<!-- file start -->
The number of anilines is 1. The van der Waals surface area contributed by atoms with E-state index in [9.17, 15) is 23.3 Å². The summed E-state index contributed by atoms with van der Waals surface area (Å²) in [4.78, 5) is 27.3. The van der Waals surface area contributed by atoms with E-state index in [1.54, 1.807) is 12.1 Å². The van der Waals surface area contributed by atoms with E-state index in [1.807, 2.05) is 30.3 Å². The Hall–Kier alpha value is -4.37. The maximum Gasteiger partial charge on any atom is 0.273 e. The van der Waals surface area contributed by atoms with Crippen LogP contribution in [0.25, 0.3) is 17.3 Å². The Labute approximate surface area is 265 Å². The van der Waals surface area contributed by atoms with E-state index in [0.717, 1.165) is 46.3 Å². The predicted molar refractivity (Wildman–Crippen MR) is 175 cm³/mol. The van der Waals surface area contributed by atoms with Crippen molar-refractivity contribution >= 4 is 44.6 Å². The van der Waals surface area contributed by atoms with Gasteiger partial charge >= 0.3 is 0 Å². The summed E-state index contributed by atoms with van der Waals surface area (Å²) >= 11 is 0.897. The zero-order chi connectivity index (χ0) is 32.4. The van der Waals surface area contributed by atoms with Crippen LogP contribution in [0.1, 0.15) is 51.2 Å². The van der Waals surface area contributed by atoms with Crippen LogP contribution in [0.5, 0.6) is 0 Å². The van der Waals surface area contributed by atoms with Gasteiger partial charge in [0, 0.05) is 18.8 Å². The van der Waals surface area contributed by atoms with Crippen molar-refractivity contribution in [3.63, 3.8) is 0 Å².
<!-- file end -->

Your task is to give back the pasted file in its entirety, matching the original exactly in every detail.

The number of anilines is 1. The van der Waals surface area contributed by atoms with E-state index in [9.17, 15) is 23.3 Å². The summed E-state index contributed by atoms with van der Waals surface area (Å²) in [4.78, 5) is 27.3. The van der Waals surface area contributed by atoms with E-state index in [1.54, 1.807) is 12.1 Å². The van der Waals surface area contributed by atoms with E-state index in [1.807, 2.05) is 30.3 Å². The Hall–Kier alpha value is -4.37. The maximum Gasteiger partial charge on any atom is 0.273 e. The van der Waals surface area contributed by atoms with Crippen LogP contribution in [0.25, 0.3) is 17.3 Å². The Labute approximate surface area is 265 Å². The van der Waals surface area contributed by atoms with E-state index in [0.717, 1.165) is 46.3 Å². The predicted molar refractivity (Wildman–Crippen MR) is 175 cm³/mol. The van der Waals surface area contributed by atoms with Crippen molar-refractivity contribution >= 4 is 44.6 Å². The van der Waals surface area contributed by atoms with Gasteiger partial charge >= 0.3 is 0 Å². The summed E-state index contributed by atoms with van der Waals surface area (Å²) >= 11 is 0.897. The zero-order chi connectivity index (χ0) is 32.4. The van der Waals surface area contributed by atoms with Crippen LogP contribution in [0.1, 0.15) is 51.2 Å². The van der Waals surface area contributed by atoms with Crippen LogP contribution in [0.5, 0.6) is 0 Å². The van der Waals surface area contributed by atoms with Gasteiger partial charge in [0, 0.05) is 18.8 Å². The van der Waals surface area contributed by atoms with Crippen molar-refractivity contribution in [3.63, 3.8) is 0 Å².